/ 18 April 2024

Court gives costs order in Mkhwebane’s favour in gratuity battle

Busisiwe Mkhwebane Public Protector Suspension Scaled
Former public protector Busisiwe Mkhwebane.

The Johannesburg high court on Thursday awarded punitive costs in favour of former public protector Busisiwe Mkhwebane in her urgent court bid to force the chapter nine institution to pay her a R10 million gratuity.

Judge Colleen Collis said it was squarely the fault of the office of the public protector that the matter was not ripe for hearing because it had yet to file the rule 53 record of documents informing the decision to deny the gratuity.

This was despite the fact that Mkhwebane filed her notice of motion in early March and expressly called for the filing of the record and any reasons relating to public protector Kholeka Gcaleka’s decision. 

“The failure to have furnished the record has the unintended consequence that the application to date is not ripe for hearing,” Collis said, adding that it should consequently be removed from the urgent roll.

Blame was “solely” to be placed at the door of the respondents who gave opposition to the application to date, Collis said, therefore Mkhwebane should not be left out of pocket, if the application could not proceed.

“They are the litigants who ought to have filed the record and the reasons for the decision when they were called upon to do so,” she continued.

“In the circumstances, the cost order that ought to accompany the removal of the application from the urgent roll this week ought to be visited upon the first respondent.”

Counsel for the public protector, advocate Tembeka Ngcukaitobi SC, objected to costs being awarded on a punitive attorney-client basis, but Mkhwebane’s lawyer, advocate Dali Mpofu SC, opposed this.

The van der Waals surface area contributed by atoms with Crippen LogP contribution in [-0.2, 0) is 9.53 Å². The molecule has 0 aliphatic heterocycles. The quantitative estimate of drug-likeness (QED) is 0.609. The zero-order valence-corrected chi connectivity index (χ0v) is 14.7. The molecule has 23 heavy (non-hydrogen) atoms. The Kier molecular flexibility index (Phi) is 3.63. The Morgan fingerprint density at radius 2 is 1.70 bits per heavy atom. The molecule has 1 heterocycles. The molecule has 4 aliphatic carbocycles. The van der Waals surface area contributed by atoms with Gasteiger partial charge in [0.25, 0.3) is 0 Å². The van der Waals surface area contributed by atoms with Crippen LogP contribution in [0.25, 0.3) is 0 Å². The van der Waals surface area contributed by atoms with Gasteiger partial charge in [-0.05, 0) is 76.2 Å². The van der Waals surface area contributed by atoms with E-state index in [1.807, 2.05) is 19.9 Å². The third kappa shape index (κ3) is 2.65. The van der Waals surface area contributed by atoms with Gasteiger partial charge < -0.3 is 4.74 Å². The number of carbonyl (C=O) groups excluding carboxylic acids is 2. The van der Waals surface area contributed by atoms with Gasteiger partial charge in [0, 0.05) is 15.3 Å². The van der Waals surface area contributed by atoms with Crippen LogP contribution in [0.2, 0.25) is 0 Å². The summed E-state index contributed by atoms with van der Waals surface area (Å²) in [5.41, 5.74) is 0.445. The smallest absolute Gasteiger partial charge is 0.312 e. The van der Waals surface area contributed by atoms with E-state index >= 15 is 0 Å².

Collis directed that the record be filed on or before Friday. 

Her order is a blow for the office of the public protector, particularly since Gcaleka has argued that it was in financial difficulty after paying for Mkhwebane’s legal representation in the impeachment inquiry that led to her removal from office.

“She left the office in financial dire straits,” Gcaleka said.

In her application, Mkhwebane pleaded poverty, arguing that she could “hardly make ends meet”, given her drastic reduction in salary after she went from being public protector to a member of parliament.

She was impeached for misconduct and incompetence and removed from office by President Cyril Ramaphosa in September last year, just weeks shy of the end of her seven-year term of office.

Mkhwebane was sworn in as an MP for the Economic Freedom Fighters the following month. But she argued that she found herself in doubt of a guaranteed income, given that the 29 May national elections are around the corner.

In her answering affidavit, Gcaleka said financial hardship or loss of income alone did not constitute sufficient grounds for urgent relief.

It was an established principle of law that exceptional circumstances must be demonstrated before urgent relief can be granted on the basis of financial hardship alone, and Mkhwebane had failed to do so. 

Moreover, Mkhwebane was earning a salary. 

“The applicant has not lost income. In fact, she is earning a substantial amount as a member of parliament.”

Nor, she said, would her predecessor suffer irreparable harm if her application was not treated as urgent.

“This is a money claim. This can be recovered in due course.”

Gcaleka denied any obligation in law to pay the gratuity, which would have come out of the Public Protector Revenue Fund, saying it was discretionary.